The results of animal studies, together with mechanistic considerations, are used in an evidence-weighting approach to decide if a pesticide is likely to pose a cancer risk to humans. The OECD Working Group on Pesticides functions as a vehicle for global cooperation and facilitates the exchange of information and the alignment of approaches to pesticide evaluation. When the risks to human health and the environment are acceptable and the pesticide has an acceptable value, that is, the pesticide can be used safely and effectively without any modification to its proposed or existing uses based on the conditions of registration, which include following the instructions on the label, the pesticide can be used grant pesticide registration. To verify that Canada's MRLs are being respected, the Canadian Food Inspection Agency (CFIA) examines domestically produced food and imported food for pesticide residues.
This framework also applies to registration decisions for biopesticides (microbial and pheromone pesticides), non-synthetic pesticides (plant extracts or other substances of natural origin) and devices, with specific modifications for each situation. Maximum residue limits are set for each pesticide, crop use in Canada, or for pesticides present in food imported into Canada (in other words, in food crops or directly in food products). A lifetime cancer risk of less than 1 × 10−6 (one in a million) is generally an acceptable risk indicator for the general population when exposure occurs through pesticide residues in or on food, and for people who are unintentionally exposed. An examination of environmental chemistry and destination considers the potential for pesticide exposure.
The first step is to learn about the pests you have and the options available to control specific pests. This process is governed by the Pest Control Products Act, which provides decision-making authority based on scientific risk assessment and risk management. The endpoints for acute and chronic effects are derived from laboratory and field studies that characterize the toxic response and dose-effect relationship of the pesticide and its main transformation (degradation) products. Similar to the approach to assessing risks to human health, environmental risk assessment evaluates exposure (environmental fate and behavior) and hazard (toxic effects on organisms) and characterizes the risks posed by pesticides.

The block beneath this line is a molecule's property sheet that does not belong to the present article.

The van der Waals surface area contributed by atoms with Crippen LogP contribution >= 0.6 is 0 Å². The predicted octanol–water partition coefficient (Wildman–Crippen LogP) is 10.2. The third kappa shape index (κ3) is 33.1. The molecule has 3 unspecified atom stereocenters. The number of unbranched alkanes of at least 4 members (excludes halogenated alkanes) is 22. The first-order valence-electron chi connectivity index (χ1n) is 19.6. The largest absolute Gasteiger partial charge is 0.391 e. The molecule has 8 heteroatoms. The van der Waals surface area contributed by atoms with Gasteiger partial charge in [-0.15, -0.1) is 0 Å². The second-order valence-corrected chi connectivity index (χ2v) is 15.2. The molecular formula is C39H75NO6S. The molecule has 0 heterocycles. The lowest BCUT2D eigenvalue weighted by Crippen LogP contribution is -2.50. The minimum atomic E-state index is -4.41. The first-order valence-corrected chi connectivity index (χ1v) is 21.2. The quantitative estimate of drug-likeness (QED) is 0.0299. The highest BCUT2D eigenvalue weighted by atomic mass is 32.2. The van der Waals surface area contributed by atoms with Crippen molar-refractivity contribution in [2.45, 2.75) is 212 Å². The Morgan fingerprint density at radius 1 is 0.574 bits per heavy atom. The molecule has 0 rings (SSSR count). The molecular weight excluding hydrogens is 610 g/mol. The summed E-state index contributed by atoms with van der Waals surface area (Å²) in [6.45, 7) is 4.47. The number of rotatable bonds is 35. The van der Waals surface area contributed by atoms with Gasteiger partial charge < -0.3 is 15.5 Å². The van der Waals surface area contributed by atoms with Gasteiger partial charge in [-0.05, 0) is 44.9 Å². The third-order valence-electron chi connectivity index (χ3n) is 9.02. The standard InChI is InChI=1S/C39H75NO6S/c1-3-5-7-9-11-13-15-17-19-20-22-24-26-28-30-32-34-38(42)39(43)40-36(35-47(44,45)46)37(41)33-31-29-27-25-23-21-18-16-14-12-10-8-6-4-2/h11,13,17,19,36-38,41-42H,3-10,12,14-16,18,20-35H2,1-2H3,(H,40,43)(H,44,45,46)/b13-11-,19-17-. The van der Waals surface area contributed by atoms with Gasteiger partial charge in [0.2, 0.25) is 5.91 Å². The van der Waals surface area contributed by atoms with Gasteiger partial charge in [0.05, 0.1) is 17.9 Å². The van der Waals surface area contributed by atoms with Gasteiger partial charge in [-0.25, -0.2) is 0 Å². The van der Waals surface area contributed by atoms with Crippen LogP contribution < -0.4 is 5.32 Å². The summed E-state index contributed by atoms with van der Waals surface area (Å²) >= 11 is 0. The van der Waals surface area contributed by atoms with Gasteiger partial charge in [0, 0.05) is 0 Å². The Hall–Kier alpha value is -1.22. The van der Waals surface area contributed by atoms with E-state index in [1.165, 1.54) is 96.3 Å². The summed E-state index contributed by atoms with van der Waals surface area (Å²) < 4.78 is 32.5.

Based on the results of the evaluation phase, a strategy is developed to manage the risk of a pesticide. This program collects complete pesticide sales data annually and is mandatory for pesticide registrants. This includes implementing changes to existing data requirements to support pesticide records, such as removing the routine requirement for certain animal studies, along with exploring how to incorporate more pharmacokinetic and toxicokinetic information. In addition, PMRA applies additional protective factors if justified by the pesticide hazard profile or the quality and integrity of the underlying data.